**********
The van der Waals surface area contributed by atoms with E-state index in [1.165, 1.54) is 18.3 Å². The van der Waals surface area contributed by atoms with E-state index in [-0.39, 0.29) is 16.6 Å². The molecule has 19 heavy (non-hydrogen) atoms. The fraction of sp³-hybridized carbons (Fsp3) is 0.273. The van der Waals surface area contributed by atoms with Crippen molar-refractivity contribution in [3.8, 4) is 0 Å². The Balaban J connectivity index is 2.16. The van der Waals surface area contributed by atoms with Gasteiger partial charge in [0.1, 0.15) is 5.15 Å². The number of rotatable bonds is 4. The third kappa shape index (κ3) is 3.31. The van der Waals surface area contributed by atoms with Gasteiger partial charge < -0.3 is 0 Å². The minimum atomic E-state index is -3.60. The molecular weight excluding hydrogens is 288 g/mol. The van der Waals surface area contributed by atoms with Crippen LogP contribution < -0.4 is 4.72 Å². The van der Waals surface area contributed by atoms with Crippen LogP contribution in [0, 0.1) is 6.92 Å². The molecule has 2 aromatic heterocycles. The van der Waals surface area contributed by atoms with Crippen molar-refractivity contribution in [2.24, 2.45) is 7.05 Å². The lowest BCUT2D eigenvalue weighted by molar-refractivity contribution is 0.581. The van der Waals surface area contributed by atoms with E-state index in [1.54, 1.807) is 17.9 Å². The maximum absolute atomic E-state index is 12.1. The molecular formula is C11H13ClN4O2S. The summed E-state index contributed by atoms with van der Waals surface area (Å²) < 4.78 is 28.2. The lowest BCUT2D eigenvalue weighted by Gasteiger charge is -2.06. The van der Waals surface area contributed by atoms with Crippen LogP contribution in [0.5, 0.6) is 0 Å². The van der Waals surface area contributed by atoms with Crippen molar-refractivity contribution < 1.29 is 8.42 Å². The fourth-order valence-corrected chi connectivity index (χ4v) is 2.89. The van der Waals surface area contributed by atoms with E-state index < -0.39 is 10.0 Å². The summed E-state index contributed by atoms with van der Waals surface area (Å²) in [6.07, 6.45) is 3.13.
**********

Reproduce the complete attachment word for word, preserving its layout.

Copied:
The van der Waals surface area contributed by atoms with E-state index in [1.165, 1.54) is 18.3 Å². The van der Waals surface area contributed by atoms with E-state index in [-0.39, 0.29) is 16.6 Å². The molecule has 19 heavy (non-hydrogen) atoms. The fraction of sp³-hybridized carbons (Fsp3) is 0.273. The van der Waals surface area contributed by atoms with Crippen molar-refractivity contribution in [3.8, 4) is 0 Å². The Balaban J connectivity index is 2.16. The van der Waals surface area contributed by atoms with Gasteiger partial charge in [0.1, 0.15) is 5.15 Å². The number of rotatable bonds is 4. The third kappa shape index (κ3) is 3.31. The van der Waals surface area contributed by atoms with Gasteiger partial charge < -0.3 is 0 Å². The minimum atomic E-state index is -3.60. The molecular weight excluding hydrogens is 288 g/mol. The van der Waals surface area contributed by atoms with Crippen LogP contribution < -0.4 is 4.72 Å². The van der Waals surface area contributed by atoms with Crippen LogP contribution in [0, 0.1) is 6.92 Å². The molecule has 2 aromatic heterocycles. The van der Waals surface area contributed by atoms with Crippen molar-refractivity contribution in [2.24, 2.45) is 7.05 Å². The lowest BCUT2D eigenvalue weighted by molar-refractivity contribution is 0.581. The van der Waals surface area contributed by atoms with E-state index in [1.54, 1.807) is 17.9 Å². The maximum absolute atomic E-state index is 12.1. The molecular formula is C11H13ClN4O2S. The summed E-state index contributed by atoms with van der Waals surface area (Å²) < 4.78 is 28.2. The lowest BCUT2D eigenvalue weighted by Gasteiger charge is -2.06. The van der Waals surface area contributed by atoms with Crippen LogP contribution in [0.5, 0.6) is 0 Å². The van der Waals surface area contributed by atoms with Crippen molar-refractivity contribution < 1.29 is 8.42 Å². The fourth-order valence-corrected chi connectivity index (χ4v) is 2.89. The van der Waals surface area contributed by atoms with E-state index < -0.39 is 10.0 Å². The summed E-state index contributed by atoms with van der Waals surface area (Å²) in [6.07, 6.45) is 3.13.